Evolution. Divergence & Distribution. From fossil evidence Martínez-Millán (2010) suggested a late date of 55-33.9 m.y.a. for diversification of most of the euasterid (= asterid I + II/lamiid + campanulid clades) orders, i.e. around the Eocene. This estimate is about half the ages suggested by others, e.g. see Beaulieu et al. (2013) for the ages of the campanulid orders and also the dates immediately above.
In an analysis of floral morphospace in angiosperms, lamiids were found to be significantly different from all other groups, mostly having flowers with sepals and petals, the latter being united, and few stamens and united carpels; campanulids also fit here (c.f. in part Chartier et al. 2014b). Indeed, the euasterids are notably speciose, although it is more accurate to say that the florally flashy Boraginales, Lamiales, Gentianales, Solanales, Asterales and Apiales are speciose and have high diversification rates (Magallón & Sanderson 2001; Magallón & Castillo 2009): Boraginales and Dipsacales are rather smaller. Although Magallón and Sanderson (2001: c.f. dating) suggested that Asterales have the highest diversification rate (0.2717, 0.3295), the honour goes to Lamiales in Magallón and Castillo (2009: 0.0928-0.1257), but whatever may be driving diversification, it is likely to be combinations of factors that are acting at different places on the tree rather than single factors. Indeed, within Asterales, for example, it is Asteraceae in particular that are very speciose, and within Asteraceae, it is Asteroideae. Within Lamiales and Apiales in particular there are more or less species-poor basal pectinations made up of woody plants. In Apiales, these plants have fleshy and few-seeded fruits, and one of the basal clades, Pennantiaceae, is a member of the old Icacinaceae; much of the diversity is in Apiaceae (see also Nicolas & Plunkett 2014: position of Pennantiaceae still not certain).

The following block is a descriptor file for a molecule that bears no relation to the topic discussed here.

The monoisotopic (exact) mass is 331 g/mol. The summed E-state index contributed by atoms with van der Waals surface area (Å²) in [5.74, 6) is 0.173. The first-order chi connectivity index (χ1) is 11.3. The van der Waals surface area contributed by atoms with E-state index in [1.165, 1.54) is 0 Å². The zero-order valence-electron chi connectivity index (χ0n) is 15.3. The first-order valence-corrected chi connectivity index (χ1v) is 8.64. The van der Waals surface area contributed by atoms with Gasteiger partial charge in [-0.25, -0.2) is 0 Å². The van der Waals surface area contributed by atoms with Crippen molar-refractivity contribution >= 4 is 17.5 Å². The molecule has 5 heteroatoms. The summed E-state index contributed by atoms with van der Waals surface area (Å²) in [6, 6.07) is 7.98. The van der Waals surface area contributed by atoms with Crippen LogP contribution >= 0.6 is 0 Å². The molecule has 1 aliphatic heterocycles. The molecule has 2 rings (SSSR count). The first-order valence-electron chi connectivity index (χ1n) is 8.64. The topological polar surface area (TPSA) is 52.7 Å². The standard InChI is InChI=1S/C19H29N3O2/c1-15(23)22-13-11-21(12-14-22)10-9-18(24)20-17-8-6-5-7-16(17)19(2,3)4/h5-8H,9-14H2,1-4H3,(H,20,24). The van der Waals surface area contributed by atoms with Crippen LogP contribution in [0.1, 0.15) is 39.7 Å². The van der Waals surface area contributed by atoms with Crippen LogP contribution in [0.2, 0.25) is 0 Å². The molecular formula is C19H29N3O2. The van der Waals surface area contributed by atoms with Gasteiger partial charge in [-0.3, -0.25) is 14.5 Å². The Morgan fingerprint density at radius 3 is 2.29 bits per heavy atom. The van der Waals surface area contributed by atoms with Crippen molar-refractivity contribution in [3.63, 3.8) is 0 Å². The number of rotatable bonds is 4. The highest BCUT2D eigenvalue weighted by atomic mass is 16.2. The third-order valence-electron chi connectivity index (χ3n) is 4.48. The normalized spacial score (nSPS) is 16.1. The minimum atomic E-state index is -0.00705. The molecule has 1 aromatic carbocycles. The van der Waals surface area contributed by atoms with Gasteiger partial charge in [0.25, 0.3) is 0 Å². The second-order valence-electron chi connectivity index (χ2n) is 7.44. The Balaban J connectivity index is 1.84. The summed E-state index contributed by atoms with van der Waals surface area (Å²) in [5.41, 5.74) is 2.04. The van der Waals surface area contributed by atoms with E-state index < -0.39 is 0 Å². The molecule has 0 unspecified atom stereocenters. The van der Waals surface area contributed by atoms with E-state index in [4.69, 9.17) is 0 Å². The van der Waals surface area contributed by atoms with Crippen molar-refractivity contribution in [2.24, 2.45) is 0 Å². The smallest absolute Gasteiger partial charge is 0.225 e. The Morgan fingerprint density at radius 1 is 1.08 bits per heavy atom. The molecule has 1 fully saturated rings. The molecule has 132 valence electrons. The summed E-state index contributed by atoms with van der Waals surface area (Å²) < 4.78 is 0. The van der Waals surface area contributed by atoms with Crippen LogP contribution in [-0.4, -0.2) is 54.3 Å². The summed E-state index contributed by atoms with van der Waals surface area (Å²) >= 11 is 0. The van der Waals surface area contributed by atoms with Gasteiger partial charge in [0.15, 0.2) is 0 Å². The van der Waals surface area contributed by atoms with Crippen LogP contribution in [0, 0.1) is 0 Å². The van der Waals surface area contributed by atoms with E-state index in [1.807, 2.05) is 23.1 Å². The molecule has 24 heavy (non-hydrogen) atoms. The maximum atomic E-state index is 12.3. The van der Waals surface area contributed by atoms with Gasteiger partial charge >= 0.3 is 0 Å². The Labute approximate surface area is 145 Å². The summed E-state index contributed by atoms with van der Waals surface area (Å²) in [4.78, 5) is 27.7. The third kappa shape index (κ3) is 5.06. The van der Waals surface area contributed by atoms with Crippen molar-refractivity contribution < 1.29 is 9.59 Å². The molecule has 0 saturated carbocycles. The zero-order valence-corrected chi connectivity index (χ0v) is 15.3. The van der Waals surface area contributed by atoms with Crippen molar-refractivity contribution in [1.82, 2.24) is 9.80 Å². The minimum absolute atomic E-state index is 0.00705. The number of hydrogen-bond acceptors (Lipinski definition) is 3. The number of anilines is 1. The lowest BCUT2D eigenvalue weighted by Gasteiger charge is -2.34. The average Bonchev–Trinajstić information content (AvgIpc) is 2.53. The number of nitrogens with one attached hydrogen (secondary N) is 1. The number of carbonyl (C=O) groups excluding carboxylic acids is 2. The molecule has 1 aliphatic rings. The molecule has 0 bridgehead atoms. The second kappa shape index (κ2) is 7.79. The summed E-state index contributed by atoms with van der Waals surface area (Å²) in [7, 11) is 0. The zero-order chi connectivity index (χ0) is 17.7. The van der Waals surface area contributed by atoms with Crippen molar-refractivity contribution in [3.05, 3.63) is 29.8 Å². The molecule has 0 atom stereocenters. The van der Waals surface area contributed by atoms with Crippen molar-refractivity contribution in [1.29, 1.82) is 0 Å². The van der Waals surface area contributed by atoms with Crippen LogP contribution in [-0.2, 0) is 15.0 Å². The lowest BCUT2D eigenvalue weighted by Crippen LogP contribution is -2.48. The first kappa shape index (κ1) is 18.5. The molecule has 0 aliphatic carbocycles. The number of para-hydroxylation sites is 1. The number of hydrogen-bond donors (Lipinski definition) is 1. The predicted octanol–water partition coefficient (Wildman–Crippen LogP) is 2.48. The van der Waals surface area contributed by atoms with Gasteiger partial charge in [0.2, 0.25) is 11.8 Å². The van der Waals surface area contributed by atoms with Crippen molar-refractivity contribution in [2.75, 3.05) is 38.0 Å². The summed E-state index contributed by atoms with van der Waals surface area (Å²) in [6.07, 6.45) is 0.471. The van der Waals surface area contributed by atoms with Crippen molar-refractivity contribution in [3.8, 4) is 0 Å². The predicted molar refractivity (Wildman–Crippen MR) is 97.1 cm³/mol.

Endress (2011a) thought that haplostemony, stamens adnate to petals, and unitegmic ovules were key innovations somewhere around here, but exactly where the last two features are to be placed is unclear, as is becoming evident from his own work (Endress & Rapini 2014).